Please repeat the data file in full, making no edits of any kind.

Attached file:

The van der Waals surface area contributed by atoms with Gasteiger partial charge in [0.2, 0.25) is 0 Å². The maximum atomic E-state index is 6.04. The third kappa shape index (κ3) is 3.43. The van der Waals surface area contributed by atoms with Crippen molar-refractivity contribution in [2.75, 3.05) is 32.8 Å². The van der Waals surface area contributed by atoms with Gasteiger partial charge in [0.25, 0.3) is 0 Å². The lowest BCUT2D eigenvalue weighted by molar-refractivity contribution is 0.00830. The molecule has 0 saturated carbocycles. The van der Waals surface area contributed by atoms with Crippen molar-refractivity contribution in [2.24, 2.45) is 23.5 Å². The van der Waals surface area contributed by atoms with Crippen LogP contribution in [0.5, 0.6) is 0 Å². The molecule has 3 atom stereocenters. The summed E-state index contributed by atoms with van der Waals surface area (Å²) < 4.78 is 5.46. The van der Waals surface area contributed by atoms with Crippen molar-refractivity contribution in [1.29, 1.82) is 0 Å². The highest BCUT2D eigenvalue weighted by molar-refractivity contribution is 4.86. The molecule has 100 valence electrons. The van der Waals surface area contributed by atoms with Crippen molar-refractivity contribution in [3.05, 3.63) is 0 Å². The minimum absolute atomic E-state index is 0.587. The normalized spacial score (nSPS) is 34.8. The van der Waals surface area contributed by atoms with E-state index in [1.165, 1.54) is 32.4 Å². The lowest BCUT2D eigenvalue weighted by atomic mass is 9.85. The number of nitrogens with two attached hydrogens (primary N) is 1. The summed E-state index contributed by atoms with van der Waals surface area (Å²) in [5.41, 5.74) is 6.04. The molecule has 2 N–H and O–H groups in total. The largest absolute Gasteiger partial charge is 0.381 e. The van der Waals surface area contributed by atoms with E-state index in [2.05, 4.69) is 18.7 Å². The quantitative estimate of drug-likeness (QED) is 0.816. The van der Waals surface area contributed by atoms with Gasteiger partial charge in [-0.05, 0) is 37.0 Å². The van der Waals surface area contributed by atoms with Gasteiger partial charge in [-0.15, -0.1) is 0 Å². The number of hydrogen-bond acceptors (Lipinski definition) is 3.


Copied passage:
The van der Waals surface area contributed by atoms with Gasteiger partial charge in [0.2, 0.25) is 0 Å². The maximum atomic E-state index is 6.04. The third kappa shape index (κ3) is 3.43. The van der Waals surface area contributed by atoms with Crippen molar-refractivity contribution in [2.75, 3.05) is 32.8 Å². The van der Waals surface area contributed by atoms with Gasteiger partial charge in [0.25, 0.3) is 0 Å². The lowest BCUT2D eigenvalue weighted by molar-refractivity contribution is 0.00830. The molecule has 0 saturated carbocycles. The van der Waals surface area contributed by atoms with Crippen molar-refractivity contribution in [2.24, 2.45) is 23.5 Å². The van der Waals surface area contributed by atoms with Crippen LogP contribution in [0.5, 0.6) is 0 Å². The molecule has 3 atom stereocenters. The summed E-state index contributed by atoms with van der Waals surface area (Å²) < 4.78 is 5.46. The van der Waals surface area contributed by atoms with Crippen molar-refractivity contribution in [1.29, 1.82) is 0 Å². The highest BCUT2D eigenvalue weighted by molar-refractivity contribution is 4.86. The molecule has 100 valence electrons. The van der Waals surface area contributed by atoms with Crippen molar-refractivity contribution in [3.05, 3.63) is 0 Å². The minimum absolute atomic E-state index is 0.587. The normalized spacial score (nSPS) is 34.8. The van der Waals surface area contributed by atoms with E-state index in [1.165, 1.54) is 32.4 Å². The lowest BCUT2D eigenvalue weighted by atomic mass is 9.85. The number of nitrogens with two attached hydrogens (primary N) is 1. The summed E-state index contributed by atoms with van der Waals surface area (Å²) in [5.41, 5.74) is 6.04. The molecule has 2 N–H and O–H groups in total. The largest absolute Gasteiger partial charge is 0.381 e. The van der Waals surface area contributed by atoms with E-state index in [2.05, 4.69) is 18.7 Å². The quantitative estimate of drug-likeness (QED) is 0.816. The van der Waals surface area contributed by atoms with Gasteiger partial charge in [-0.05, 0) is 37.0 Å². The van der Waals surface area contributed by atoms with Gasteiger partial charge in [-0.15, -0.1) is 0 Å². The number of hydrogen-bond acceptors (Lipinski definition) is 3.